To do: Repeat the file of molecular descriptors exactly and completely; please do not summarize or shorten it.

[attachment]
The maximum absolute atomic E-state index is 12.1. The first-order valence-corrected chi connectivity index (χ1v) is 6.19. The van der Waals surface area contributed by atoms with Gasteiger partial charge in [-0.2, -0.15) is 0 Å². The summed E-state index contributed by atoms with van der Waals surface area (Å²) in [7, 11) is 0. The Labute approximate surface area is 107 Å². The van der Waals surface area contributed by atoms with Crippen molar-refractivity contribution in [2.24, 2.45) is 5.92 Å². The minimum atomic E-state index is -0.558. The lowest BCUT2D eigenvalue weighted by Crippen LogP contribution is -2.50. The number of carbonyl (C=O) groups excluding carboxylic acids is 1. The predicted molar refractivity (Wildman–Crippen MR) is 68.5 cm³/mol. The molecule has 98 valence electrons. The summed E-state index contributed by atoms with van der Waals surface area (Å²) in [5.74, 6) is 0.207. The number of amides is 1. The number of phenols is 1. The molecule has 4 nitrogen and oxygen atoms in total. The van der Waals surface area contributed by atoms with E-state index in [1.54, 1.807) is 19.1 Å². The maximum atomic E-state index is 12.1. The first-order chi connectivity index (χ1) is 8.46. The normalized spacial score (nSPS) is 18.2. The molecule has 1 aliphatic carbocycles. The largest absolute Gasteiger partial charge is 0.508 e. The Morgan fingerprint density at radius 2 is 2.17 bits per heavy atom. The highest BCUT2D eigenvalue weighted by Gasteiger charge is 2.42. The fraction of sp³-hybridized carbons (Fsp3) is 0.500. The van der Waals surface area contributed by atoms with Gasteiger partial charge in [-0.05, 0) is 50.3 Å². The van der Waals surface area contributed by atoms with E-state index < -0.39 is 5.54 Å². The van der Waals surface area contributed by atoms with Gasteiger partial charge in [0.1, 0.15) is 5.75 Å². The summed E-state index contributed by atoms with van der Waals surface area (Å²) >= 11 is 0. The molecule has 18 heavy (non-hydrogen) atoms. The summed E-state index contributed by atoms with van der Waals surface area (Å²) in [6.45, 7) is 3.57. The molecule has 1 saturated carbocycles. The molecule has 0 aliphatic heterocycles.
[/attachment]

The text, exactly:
The maximum absolute atomic E-state index is 12.1. The first-order valence-corrected chi connectivity index (χ1v) is 6.19. The van der Waals surface area contributed by atoms with Gasteiger partial charge in [-0.2, -0.15) is 0 Å². The summed E-state index contributed by atoms with van der Waals surface area (Å²) in [7, 11) is 0. The Labute approximate surface area is 107 Å². The van der Waals surface area contributed by atoms with Crippen molar-refractivity contribution in [2.24, 2.45) is 5.92 Å². The minimum atomic E-state index is -0.558. The lowest BCUT2D eigenvalue weighted by Crippen LogP contribution is -2.50. The number of carbonyl (C=O) groups excluding carboxylic acids is 1. The predicted molar refractivity (Wildman–Crippen MR) is 68.5 cm³/mol. The molecule has 98 valence electrons. The summed E-state index contributed by atoms with van der Waals surface area (Å²) in [5.74, 6) is 0.207. The number of amides is 1. The number of phenols is 1. The molecule has 4 nitrogen and oxygen atoms in total. The van der Waals surface area contributed by atoms with E-state index in [1.54, 1.807) is 19.1 Å². The maximum atomic E-state index is 12.1. The first-order chi connectivity index (χ1) is 8.46. The normalized spacial score (nSPS) is 18.2. The molecule has 1 aliphatic carbocycles. The largest absolute Gasteiger partial charge is 0.508 e. The Morgan fingerprint density at radius 2 is 2.17 bits per heavy atom. The highest BCUT2D eigenvalue weighted by Gasteiger charge is 2.42. The fraction of sp³-hybridized carbons (Fsp3) is 0.500. The van der Waals surface area contributed by atoms with Gasteiger partial charge in [-0.05, 0) is 50.3 Å². The van der Waals surface area contributed by atoms with E-state index < -0.39 is 5.54 Å². The van der Waals surface area contributed by atoms with Gasteiger partial charge in [0.1, 0.15) is 5.75 Å². The summed E-state index contributed by atoms with van der Waals surface area (Å²) >= 11 is 0. The molecule has 18 heavy (non-hydrogen) atoms. The summed E-state index contributed by atoms with van der Waals surface area (Å²) in [6.45, 7) is 3.57. The molecule has 1 saturated carbocycles. The molecule has 0 aliphatic heterocycles.